Published: Monday, Apr. 20th, 2020
Altering wedding plans can be overwhelming, but the good news is that it’s still possible to get married right now, and being able to establish some security in a time of crisis can be comforting. Even if your ceremony won’t be what you envisioned, you still have options that are legal and meaningful. Here’s our action plan, which is comprised of three major components: The Marriage License, The Officiant, and The Ceremony.
First, you’ll need to have a valid marriage license in hand.
We don’t have our marriage license yet…
If you don’t already have your marriage license, you’ll need to contact your local marriage bureau or county clerk’s office. We recommend searching, "marriage bureau in [County Name]."
Try calling and speaking with someone first before visiting in person to check whether there are any changes to their operations or hours.
• If they're still issuing marriage licenses, ask how to quickly apply for and receive your marriage license, and what kind of timeline and delays to anticipate.
• If they're not issuing marriage licenses, politely ask for a referral to another office where you can get a marriage license.
- OR -
We already have our marriage license!
Once you're in possession of your marriage license (and honoring any waiting periods, if applicable), you may proceed with securing your wedding officiant and any necessary witness(es), and having your ceremony.
Designate a capable individual as your wedding officiant who's well-suited to your ceremony's needs. Whether your wedding officiant is a hired pro or – in a pinch – the ordained next-door neighbor, you need to make sure they’re fully authorized to perform your ceremony, and that they’ve completed any required officiant registration procedures beforehand.
I’ve already hired a wedding officiant to perform my ceremony.
Contact your hired wedding officiant to see if they can reschedule and make alternate ceremony plans with you. Be patient with your vendors, as they’re probably working overtime with other couples to accommodate their wedding plan changes, too.
• If your intended officiant is available to marry you on a different date – that’s wonderful!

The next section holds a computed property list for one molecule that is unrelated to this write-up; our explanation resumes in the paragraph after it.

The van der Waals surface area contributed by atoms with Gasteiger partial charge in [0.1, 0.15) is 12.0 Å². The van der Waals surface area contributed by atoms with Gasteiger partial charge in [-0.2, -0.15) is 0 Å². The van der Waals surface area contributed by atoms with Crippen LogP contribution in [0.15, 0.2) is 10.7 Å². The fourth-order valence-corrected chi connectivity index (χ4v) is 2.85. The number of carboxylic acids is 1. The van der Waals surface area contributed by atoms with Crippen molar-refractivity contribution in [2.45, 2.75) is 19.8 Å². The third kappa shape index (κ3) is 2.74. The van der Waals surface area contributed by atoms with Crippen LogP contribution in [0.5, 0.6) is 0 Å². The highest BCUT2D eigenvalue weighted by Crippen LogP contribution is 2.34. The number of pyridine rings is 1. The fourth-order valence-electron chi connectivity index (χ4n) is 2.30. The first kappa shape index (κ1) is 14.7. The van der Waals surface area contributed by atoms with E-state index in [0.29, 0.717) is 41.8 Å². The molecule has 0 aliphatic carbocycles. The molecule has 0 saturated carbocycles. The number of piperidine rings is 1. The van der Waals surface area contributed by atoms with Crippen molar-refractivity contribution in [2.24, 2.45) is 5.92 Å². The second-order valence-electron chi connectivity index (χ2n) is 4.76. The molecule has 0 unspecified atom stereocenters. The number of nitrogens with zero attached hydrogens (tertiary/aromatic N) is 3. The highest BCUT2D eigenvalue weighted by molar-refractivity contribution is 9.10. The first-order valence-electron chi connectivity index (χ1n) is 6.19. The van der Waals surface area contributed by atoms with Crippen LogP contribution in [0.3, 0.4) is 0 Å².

• Otherwise, if your officiant is unable to assist you, or if you just never got around to choosing one (we’ll avoid wagging our fingers here) – keep reading.
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I need to find an officiant… like, right now…
Since the wedding ceremony is a legally binding contract, the couple and the wedding officiant will more than likely need to conduct the ceremony together in-person. Marriage laws vary across the country, so it's super important to make sure that you are in full compliance with your local policies.
• Option #1: Hire a Pro
Have a civil service at a local courthouse with a government official, or find a wedding officiant through referrals from other vendors or local listings. Be courteous, and keep in mind that a lot of professionals and government offices are experiencing unprecedented difficulties right now – so be mentally prepared for delayed responses, or to hear that you can’t be accommodated.
• Option #2: Ordain an Emergency Officiant
A quick and efficient solution is to have someone close by – a friend who lives down the street! a roommate or family member that you reside with! – get ordained online with us at theamm.org to be your wedding officiant.
Remember, some places have strict registration requirements for ministers and wedding officiants. However, many of these registration processes are easily completed by mail. As long as you're prompt and accurate in completing your paperwork via expedited mailing methods, you can achieve a quick turnaround time.
No matter who your officiant is, be certain they’re both willing and lawfully able to perform your ceremony. This means that they’ll be able to leave their home and practice safe social-distancing (this also goes for any required witnesses!) and legally qualified to perform your ceremony.
Important: Please read this if you are considering having a Skype or virtual wedding ceremony.
Once you’ve secured your marriage license and ensured that your officiant is in compliance with any local marriage laws and registration requirements, you may complete the in-person legal component of your ceremony! Determine your socially-distanced ceremony style:
The Private "Just to Make It Legal” Ceremony
If you wish, you can have a brief, private ceremony with your designated Emergency Officiant to take care of the formalities and legalities - and have your “big” celebratory ceremony with friends and family later on.
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Livestream Your Ceremony
Your intimate, socially-distanced ceremony can be as fancy or simple as you want it to be. If you want to share your ceremony with loved ones and make the day memorable, you can livestream your nuptials by inviting everyone to witness your "I Do's" via Skype or Zoom. (Remember, in most places, the officiant must be physically present for the legally binding ceremony.) Just make sure to coordinate all of the logistics and have a tripod ready to go, or ask the present-but-socially-distant witness to act as cameraman!
So, don't fear: there are still ways to get married right now and satisfy those legal and personal stipulations. When possible, you should continue to maintain a safe distance between the officiant and witness(es) during your ceremony. You can also use facemasks, use separate pens, sanitize your writing spaces – and do whatever else you can do to practice legal and social responsibility when getting married during a global pandemic!